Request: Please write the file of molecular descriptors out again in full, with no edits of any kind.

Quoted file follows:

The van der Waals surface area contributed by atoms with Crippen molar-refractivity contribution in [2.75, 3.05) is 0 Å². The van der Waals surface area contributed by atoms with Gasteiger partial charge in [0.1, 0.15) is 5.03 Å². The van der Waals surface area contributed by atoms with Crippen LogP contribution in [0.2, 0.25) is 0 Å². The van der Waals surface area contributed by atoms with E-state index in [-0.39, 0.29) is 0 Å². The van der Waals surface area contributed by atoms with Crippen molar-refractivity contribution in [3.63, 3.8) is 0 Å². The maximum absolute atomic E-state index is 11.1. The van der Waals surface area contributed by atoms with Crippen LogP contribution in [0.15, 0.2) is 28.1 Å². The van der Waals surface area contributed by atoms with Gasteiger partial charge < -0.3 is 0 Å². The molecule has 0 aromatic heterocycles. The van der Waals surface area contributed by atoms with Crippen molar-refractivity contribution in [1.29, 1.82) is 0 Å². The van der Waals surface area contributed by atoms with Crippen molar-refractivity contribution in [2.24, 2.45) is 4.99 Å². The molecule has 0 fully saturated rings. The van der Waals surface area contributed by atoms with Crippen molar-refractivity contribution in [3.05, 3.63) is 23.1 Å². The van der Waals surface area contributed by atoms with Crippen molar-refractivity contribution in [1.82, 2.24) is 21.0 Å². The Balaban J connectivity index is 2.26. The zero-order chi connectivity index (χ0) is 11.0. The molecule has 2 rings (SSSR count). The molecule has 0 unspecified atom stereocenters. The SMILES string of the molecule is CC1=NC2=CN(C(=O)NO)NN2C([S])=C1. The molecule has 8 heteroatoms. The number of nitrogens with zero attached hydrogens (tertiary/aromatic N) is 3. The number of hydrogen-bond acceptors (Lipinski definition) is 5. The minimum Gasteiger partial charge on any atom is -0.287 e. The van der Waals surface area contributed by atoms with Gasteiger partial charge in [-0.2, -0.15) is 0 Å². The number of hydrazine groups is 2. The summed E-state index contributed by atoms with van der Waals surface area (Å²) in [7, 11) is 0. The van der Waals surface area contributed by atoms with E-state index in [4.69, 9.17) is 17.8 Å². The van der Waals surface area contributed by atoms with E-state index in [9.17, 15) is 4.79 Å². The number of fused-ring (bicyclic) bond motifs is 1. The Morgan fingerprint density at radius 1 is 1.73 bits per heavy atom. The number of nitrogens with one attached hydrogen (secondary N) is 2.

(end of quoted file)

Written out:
The van der Waals surface area contributed by atoms with Crippen molar-refractivity contribution in [2.75, 3.05) is 0 Å². The van der Waals surface area contributed by atoms with Gasteiger partial charge in [0.1, 0.15) is 5.03 Å². The van der Waals surface area contributed by atoms with Crippen LogP contribution in [0.2, 0.25) is 0 Å². The van der Waals surface area contributed by atoms with E-state index in [-0.39, 0.29) is 0 Å². The van der Waals surface area contributed by atoms with Crippen molar-refractivity contribution in [3.63, 3.8) is 0 Å². The maximum absolute atomic E-state index is 11.1. The van der Waals surface area contributed by atoms with Crippen LogP contribution in [0.15, 0.2) is 28.1 Å². The van der Waals surface area contributed by atoms with Gasteiger partial charge < -0.3 is 0 Å². The molecule has 0 aromatic heterocycles. The van der Waals surface area contributed by atoms with Crippen molar-refractivity contribution in [1.29, 1.82) is 0 Å². The van der Waals surface area contributed by atoms with Crippen molar-refractivity contribution in [2.24, 2.45) is 4.99 Å². The molecule has 0 fully saturated rings. The van der Waals surface area contributed by atoms with Crippen molar-refractivity contribution in [3.05, 3.63) is 23.1 Å². The van der Waals surface area contributed by atoms with Crippen molar-refractivity contribution in [1.82, 2.24) is 21.0 Å². The Balaban J connectivity index is 2.26. The zero-order chi connectivity index (χ0) is 11.0. The molecule has 2 rings (SSSR count). The molecule has 0 unspecified atom stereocenters. The SMILES string of the molecule is CC1=NC2=CN(C(=O)NO)NN2C([S])=C1. The molecule has 8 heteroatoms. The number of nitrogens with zero attached hydrogens (tertiary/aromatic N) is 3. The number of hydrogen-bond acceptors (Lipinski definition) is 5. The minimum Gasteiger partial charge on any atom is -0.287 e. The van der Waals surface area contributed by atoms with Gasteiger partial charge in [-0.2, -0.15) is 0 Å². The number of hydrazine groups is 2. The summed E-state index contributed by atoms with van der Waals surface area (Å²) in [7, 11) is 0. The van der Waals surface area contributed by atoms with E-state index in [4.69, 9.17) is 17.8 Å². The van der Waals surface area contributed by atoms with E-state index in [9.17, 15) is 4.79 Å². The number of fused-ring (bicyclic) bond motifs is 1. The Morgan fingerprint density at radius 1 is 1.73 bits per heavy atom. The number of nitrogens with one attached hydrogen (secondary N) is 2.